Cited among the most amazing places on earth, the UNESCO World Heritage Site of Petra is an archaeologist’s delight and explorer’s love.
Words, photographs and videos: Ambica Gulati
Some call it the rose city, others an erstwhile traders market, yet others know it as a place where rest the souls of many Nabateans, Petra has awed and floored generations since its discovery in 1812 by Swiss explorer Johann Ludwig Burckhardt. This was my second visit to the magnificent red hills which house tombs of the Nabateans and where lie millions of secrets. But not many know those, not even the bedouins who live there.
Our journey began with a trip to Little Petra which is a beautiful drive through the magnificent landscape, a little away from Petra. While Little Petra is the well known name, it is actually called Siq al-Barid meaning ‘cold canyon’. The high walls and narrow canyon path make it difficult for the sunlight to penetrate fully, hence the name.
The first thing that caught the eyes was the stark surroundings with patches of grass on which sheep were grazing. A signboard said ‘Neolithic Village 8500-5500 BC’. Walking through the narrow path into the realms of the Nabateans, Little Petra has a room of records. This is where traders visiting the area would register before proceeding ahead. The narrow canyon path actually leads into Petra but has been closed off due to safety reasons. As I craned my neck through the crevices and up into the high walls, I wondered what the Nabateans were like. The only answer was some openings carved into these walls. There is a dining hall with some frescoes though which I didn’t climb up to. As the sun began to go down and the landscape burst into shades of reds, it was time to head back for there was a night show at Petra.
Back at the Petra Guest House hotel, it was just time for a quick shower. With a shawarma and coke in our hands, we were standing in the queue to enter Petra at night. The lights in the distance flickered and stories of others who had been to Petra did the rounds.
Finally, it was time to take the two-kilometre walk. Little flickers in the distance compelled us and the stillness of the dark was broken by sounds of feet, in a hurry to hear the secrets of the bedouins. Little candles kept in sand lit the narrow canyon path and the shadows flickered along the high walls. With slow steps and whispered hushes, we reached the treasury.
Lights changed the colours of this marvelous carving in stone and we sat on the ground to listen to the tales of the bedouins. Cats walked through, uncaring about the humans, probably upset at this invasion but then the sound of bedouin flute floated through the air.
Sipping the hot Arabic black tea, it could have been eternity trying to whisper its secrets. But we heard only a short tale and then began the two-km walk back.
The next morning, the glory of the rose city, Petra, unfolded. With the tombs of the rich and famous now clearly standing before us, it was time to take a peak into the lives of the ancient inhabitants. We peaked into some tombs, curious to find some traces and moved to meet the gods residing in the narrow path leading to the famous treasury.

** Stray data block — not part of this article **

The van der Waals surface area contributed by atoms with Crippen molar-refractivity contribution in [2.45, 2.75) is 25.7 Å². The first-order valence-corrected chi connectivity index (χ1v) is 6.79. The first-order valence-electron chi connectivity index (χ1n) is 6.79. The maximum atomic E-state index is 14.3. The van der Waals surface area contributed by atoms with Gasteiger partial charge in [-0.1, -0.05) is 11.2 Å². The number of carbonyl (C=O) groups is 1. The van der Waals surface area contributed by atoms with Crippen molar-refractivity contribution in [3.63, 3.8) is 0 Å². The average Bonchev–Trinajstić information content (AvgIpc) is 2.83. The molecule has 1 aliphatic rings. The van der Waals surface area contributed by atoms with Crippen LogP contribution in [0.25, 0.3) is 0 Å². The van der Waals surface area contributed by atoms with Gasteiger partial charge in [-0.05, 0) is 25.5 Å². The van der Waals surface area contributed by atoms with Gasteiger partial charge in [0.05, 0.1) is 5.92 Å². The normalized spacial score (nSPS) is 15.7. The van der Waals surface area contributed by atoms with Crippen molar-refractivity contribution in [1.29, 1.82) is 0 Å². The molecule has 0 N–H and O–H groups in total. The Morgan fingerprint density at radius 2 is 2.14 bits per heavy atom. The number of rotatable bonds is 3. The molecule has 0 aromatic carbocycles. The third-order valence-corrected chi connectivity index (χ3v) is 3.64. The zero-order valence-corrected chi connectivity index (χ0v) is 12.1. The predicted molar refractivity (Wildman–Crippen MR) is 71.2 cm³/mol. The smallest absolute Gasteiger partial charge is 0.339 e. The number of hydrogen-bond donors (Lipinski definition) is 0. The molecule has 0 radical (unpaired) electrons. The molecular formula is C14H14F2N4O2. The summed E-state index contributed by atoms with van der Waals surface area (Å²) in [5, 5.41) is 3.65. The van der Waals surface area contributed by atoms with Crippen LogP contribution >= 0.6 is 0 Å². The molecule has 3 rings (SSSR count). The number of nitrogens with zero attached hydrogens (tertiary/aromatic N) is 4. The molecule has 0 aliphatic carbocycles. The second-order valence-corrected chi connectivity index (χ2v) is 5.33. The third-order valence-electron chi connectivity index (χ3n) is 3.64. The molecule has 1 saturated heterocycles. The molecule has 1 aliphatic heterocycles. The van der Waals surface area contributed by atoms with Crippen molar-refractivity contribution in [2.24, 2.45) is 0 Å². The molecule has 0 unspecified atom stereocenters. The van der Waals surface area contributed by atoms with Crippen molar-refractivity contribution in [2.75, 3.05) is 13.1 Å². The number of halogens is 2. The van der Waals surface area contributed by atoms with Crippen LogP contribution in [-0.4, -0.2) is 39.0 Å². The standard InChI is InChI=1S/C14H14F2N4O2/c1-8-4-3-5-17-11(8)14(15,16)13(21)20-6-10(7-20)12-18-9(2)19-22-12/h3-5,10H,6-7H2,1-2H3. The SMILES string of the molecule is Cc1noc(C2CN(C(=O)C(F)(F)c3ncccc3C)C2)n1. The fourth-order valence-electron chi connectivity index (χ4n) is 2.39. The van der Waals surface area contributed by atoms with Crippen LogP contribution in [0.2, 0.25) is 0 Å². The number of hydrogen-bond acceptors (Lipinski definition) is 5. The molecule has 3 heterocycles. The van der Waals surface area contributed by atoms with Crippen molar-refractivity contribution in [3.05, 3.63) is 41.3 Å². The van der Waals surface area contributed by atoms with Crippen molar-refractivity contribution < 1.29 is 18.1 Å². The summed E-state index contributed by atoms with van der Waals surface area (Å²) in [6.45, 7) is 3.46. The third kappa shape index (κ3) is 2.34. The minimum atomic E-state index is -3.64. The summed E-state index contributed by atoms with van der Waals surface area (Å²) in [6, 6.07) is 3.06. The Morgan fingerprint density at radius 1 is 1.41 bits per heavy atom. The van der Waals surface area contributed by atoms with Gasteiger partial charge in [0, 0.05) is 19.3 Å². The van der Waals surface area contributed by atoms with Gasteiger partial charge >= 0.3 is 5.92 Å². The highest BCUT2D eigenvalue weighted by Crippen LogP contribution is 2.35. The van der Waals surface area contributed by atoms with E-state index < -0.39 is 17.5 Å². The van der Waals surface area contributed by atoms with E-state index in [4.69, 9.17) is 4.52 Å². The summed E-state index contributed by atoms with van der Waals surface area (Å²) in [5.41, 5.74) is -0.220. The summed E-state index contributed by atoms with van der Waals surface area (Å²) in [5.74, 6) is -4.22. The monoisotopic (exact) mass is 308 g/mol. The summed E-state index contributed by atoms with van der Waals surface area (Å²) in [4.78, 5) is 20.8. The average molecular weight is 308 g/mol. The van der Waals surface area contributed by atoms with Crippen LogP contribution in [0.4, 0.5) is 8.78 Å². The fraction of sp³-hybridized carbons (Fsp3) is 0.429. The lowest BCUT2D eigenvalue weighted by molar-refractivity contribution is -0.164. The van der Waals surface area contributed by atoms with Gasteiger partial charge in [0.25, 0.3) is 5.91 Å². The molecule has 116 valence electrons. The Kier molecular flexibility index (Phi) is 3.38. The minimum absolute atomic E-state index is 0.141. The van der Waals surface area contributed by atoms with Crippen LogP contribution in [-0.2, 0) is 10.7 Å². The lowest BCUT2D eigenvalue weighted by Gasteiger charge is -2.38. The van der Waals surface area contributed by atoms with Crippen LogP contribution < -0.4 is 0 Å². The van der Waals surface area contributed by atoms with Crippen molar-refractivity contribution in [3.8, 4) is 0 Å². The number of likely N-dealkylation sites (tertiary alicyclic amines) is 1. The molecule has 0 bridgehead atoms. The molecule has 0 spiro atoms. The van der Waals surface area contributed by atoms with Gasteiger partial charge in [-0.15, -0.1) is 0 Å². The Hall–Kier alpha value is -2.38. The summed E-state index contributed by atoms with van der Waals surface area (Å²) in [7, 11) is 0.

And up above was the clearest blue sky, shrubs and some flowers grew in the crevices, adding more colour to the red sandstone hills. There is even a place to get married in on this path.
After many twists and turns, the path opened out into the treasury which is the magnificent carving in stone with three rooms, a calendar and mythological figures and even an urn. The city’s main marvel beckoned. More walk through the city takes one to more tombs, more hills, more carvings, an amphitheatre. And an hour’s walk can take one higher up to a monastery. The beauty of Petra lies in the natural shapes and impressions of nature. As the wind rustled through my hair, I sat down to watch the sheep grazing, eyes going up to where tourists were climbing to see more tombs, carrying more experiences in their hearts.
The area is inhabited by the bedouins whom the government has been rehabilitating into urban life. They now trade souvenirs and have small cafes inside. There is even a bookshop run by Marguerite van Geldermalsen. This New Zealand-born nurse married Mohammad Abdallah Othman, a Bedouin souvenir-seller from Petra in 1978 and wrote the book ‘Married to a Bedouin’. She sits there and you can buy a signed copy and hear her tale live! What I enjoyed was a glass of fresh orange juice in the scorching sun. Though there are donkeys, camels and horse carts here, walking back slowly, savouring every bit of the red hills is an unforgettable experience.
Some things help
- Begin the day early, as the sun rises high, it’s too hot to move around.
- Carry something to cover your head with.
- Always have a bottle of water.
- Don’t patronize the children as the government is trying to rehabilitate them with housing and good education. In fact, the bedouins have been given homes on the road behind the ancient city.
- Wear good walking shoes.
- You can go in on a donkey or horse cart if you find the walk too strenuous. You can even enjoy a camel ride inside.
- You can buy souvenirs inside, as it helps the bedouins. The cafes inside offer fresh snacks and juices.
- Carry your power banks as the place will make you click more pictures, shoot more videos than you thought.
- Bedouins dressed as soldiers do allow you to take pictures.
- Entry into Little Petra is free but there is a ticket for the night show and in the day in Petra.